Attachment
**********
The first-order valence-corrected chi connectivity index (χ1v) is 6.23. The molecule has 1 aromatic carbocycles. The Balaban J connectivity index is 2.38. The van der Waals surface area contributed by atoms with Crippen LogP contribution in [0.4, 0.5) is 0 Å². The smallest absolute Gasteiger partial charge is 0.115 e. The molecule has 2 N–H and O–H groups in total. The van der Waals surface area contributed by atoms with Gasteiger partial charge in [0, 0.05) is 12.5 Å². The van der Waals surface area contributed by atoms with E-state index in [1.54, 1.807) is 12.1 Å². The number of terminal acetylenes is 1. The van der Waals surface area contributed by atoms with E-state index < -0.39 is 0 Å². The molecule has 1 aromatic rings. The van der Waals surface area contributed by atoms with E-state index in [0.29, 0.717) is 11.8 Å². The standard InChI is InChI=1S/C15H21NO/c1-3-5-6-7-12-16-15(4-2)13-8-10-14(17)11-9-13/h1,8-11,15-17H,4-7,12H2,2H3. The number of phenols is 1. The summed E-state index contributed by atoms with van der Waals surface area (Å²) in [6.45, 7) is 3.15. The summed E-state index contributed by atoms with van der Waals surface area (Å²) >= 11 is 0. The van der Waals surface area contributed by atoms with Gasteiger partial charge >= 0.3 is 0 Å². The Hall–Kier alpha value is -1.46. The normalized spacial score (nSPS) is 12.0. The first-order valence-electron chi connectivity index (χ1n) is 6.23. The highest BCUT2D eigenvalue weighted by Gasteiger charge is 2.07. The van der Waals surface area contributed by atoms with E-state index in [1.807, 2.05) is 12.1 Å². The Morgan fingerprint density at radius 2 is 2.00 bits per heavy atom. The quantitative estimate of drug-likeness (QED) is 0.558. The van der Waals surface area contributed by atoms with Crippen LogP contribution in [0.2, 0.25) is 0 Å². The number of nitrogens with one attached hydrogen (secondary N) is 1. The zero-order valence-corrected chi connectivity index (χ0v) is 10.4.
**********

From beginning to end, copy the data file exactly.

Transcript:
The first-order valence-corrected chi connectivity index (χ1v) is 6.23. The molecule has 1 aromatic carbocycles. The Balaban J connectivity index is 2.38. The van der Waals surface area contributed by atoms with Crippen LogP contribution in [0.4, 0.5) is 0 Å². The smallest absolute Gasteiger partial charge is 0.115 e. The molecule has 2 N–H and O–H groups in total. The van der Waals surface area contributed by atoms with Gasteiger partial charge in [0, 0.05) is 12.5 Å². The van der Waals surface area contributed by atoms with E-state index in [1.54, 1.807) is 12.1 Å². The number of terminal acetylenes is 1. The van der Waals surface area contributed by atoms with E-state index < -0.39 is 0 Å². The molecule has 1 aromatic rings. The van der Waals surface area contributed by atoms with E-state index in [0.29, 0.717) is 11.8 Å². The standard InChI is InChI=1S/C15H21NO/c1-3-5-6-7-12-16-15(4-2)13-8-10-14(17)11-9-13/h1,8-11,15-17H,4-7,12H2,2H3. The number of phenols is 1. The summed E-state index contributed by atoms with van der Waals surface area (Å²) in [6.45, 7) is 3.15. The summed E-state index contributed by atoms with van der Waals surface area (Å²) >= 11 is 0. The van der Waals surface area contributed by atoms with Gasteiger partial charge >= 0.3 is 0 Å². The Hall–Kier alpha value is -1.46. The normalized spacial score (nSPS) is 12.0. The first-order valence-electron chi connectivity index (χ1n) is 6.23. The highest BCUT2D eigenvalue weighted by Gasteiger charge is 2.07. The van der Waals surface area contributed by atoms with E-state index in [1.807, 2.05) is 12.1 Å². The Morgan fingerprint density at radius 2 is 2.00 bits per heavy atom. The quantitative estimate of drug-likeness (QED) is 0.558. The van der Waals surface area contributed by atoms with Crippen LogP contribution in [0.2, 0.25) is 0 Å². The number of nitrogens with one attached hydrogen (secondary N) is 1. The zero-order valence-corrected chi connectivity index (χ0v) is 10.4.